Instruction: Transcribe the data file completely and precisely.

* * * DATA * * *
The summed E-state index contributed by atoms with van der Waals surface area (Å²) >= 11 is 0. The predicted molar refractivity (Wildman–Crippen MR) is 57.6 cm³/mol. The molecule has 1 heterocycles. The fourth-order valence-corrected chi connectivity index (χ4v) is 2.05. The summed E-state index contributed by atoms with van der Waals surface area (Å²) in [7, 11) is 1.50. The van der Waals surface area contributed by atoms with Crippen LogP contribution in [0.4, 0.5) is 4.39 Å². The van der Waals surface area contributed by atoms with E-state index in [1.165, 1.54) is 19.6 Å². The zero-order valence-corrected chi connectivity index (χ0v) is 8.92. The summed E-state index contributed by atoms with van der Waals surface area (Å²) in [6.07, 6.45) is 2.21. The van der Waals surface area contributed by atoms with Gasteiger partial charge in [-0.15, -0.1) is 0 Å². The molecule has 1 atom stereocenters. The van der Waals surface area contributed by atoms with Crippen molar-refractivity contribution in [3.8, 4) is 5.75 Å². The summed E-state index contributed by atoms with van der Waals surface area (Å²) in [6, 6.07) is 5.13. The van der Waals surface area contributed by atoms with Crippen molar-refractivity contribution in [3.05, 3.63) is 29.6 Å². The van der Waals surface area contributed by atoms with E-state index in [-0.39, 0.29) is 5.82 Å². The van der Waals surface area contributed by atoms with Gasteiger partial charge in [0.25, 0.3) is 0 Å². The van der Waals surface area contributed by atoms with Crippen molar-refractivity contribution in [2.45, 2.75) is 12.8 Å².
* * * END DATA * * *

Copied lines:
The summed E-state index contributed by atoms with van der Waals surface area (Å²) >= 11 is 0. The predicted molar refractivity (Wildman–Crippen MR) is 57.6 cm³/mol. The molecule has 1 heterocycles. The fourth-order valence-corrected chi connectivity index (χ4v) is 2.05. The summed E-state index contributed by atoms with van der Waals surface area (Å²) in [7, 11) is 1.50. The van der Waals surface area contributed by atoms with Crippen LogP contribution in [0.4, 0.5) is 4.39 Å². The van der Waals surface area contributed by atoms with E-state index in [1.165, 1.54) is 19.6 Å². The zero-order valence-corrected chi connectivity index (χ0v) is 8.92. The summed E-state index contributed by atoms with van der Waals surface area (Å²) in [6.07, 6.45) is 2.21. The van der Waals surface area contributed by atoms with Gasteiger partial charge in [-0.15, -0.1) is 0 Å². The molecule has 1 atom stereocenters. The van der Waals surface area contributed by atoms with Crippen molar-refractivity contribution in [3.8, 4) is 5.75 Å². The summed E-state index contributed by atoms with van der Waals surface area (Å²) in [6, 6.07) is 5.13. The van der Waals surface area contributed by atoms with Crippen molar-refractivity contribution in [3.05, 3.63) is 29.6 Å². The van der Waals surface area contributed by atoms with E-state index in [-0.39, 0.29) is 5.82 Å². The van der Waals surface area contributed by atoms with Gasteiger partial charge in [0.25, 0.3) is 0 Å². The van der Waals surface area contributed by atoms with Crippen molar-refractivity contribution in [2.45, 2.75) is 12.8 Å².